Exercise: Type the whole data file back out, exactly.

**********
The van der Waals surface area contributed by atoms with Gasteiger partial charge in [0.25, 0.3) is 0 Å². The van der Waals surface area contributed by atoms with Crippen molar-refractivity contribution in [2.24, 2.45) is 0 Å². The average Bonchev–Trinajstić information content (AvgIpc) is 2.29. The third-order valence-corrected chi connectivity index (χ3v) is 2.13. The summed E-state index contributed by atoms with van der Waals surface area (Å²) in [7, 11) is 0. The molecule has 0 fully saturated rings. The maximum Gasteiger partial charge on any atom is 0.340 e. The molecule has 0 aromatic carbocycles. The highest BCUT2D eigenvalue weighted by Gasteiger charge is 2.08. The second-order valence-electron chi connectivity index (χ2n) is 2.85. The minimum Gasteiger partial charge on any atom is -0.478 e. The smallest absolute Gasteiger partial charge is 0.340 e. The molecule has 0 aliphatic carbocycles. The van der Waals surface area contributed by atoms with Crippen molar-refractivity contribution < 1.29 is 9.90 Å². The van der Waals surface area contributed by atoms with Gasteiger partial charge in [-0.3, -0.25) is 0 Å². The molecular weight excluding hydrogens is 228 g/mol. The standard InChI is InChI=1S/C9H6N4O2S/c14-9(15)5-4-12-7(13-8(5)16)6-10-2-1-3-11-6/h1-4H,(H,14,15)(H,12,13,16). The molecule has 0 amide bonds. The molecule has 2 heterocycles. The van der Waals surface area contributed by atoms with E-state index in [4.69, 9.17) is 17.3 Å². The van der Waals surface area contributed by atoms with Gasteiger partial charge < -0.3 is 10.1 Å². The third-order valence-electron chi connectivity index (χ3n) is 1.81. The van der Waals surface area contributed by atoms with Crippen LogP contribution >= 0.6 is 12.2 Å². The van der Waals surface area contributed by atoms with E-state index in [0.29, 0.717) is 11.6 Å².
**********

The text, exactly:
The van der Waals surface area contributed by atoms with Gasteiger partial charge in [0.25, 0.3) is 0 Å². The van der Waals surface area contributed by atoms with Crippen molar-refractivity contribution in [2.24, 2.45) is 0 Å². The average Bonchev–Trinajstić information content (AvgIpc) is 2.29. The third-order valence-corrected chi connectivity index (χ3v) is 2.13. The summed E-state index contributed by atoms with van der Waals surface area (Å²) in [7, 11) is 0. The molecule has 0 fully saturated rings. The maximum Gasteiger partial charge on any atom is 0.340 e. The molecule has 0 aromatic carbocycles. The highest BCUT2D eigenvalue weighted by Gasteiger charge is 2.08. The second-order valence-electron chi connectivity index (χ2n) is 2.85. The minimum Gasteiger partial charge on any atom is -0.478 e. The smallest absolute Gasteiger partial charge is 0.340 e. The molecule has 0 aliphatic carbocycles. The van der Waals surface area contributed by atoms with Crippen molar-refractivity contribution < 1.29 is 9.90 Å². The van der Waals surface area contributed by atoms with Gasteiger partial charge in [-0.3, -0.25) is 0 Å². The molecular weight excluding hydrogens is 228 g/mol. The standard InChI is InChI=1S/C9H6N4O2S/c14-9(15)5-4-12-7(13-8(5)16)6-10-2-1-3-11-6/h1-4H,(H,14,15)(H,12,13,16). The molecule has 0 amide bonds. The molecule has 2 heterocycles. The van der Waals surface area contributed by atoms with E-state index in [4.69, 9.17) is 17.3 Å². The van der Waals surface area contributed by atoms with Gasteiger partial charge < -0.3 is 10.1 Å². The third-order valence-electron chi connectivity index (χ3n) is 1.81. The van der Waals surface area contributed by atoms with Crippen LogP contribution >= 0.6 is 12.2 Å². The van der Waals surface area contributed by atoms with E-state index in [0.29, 0.717) is 11.6 Å².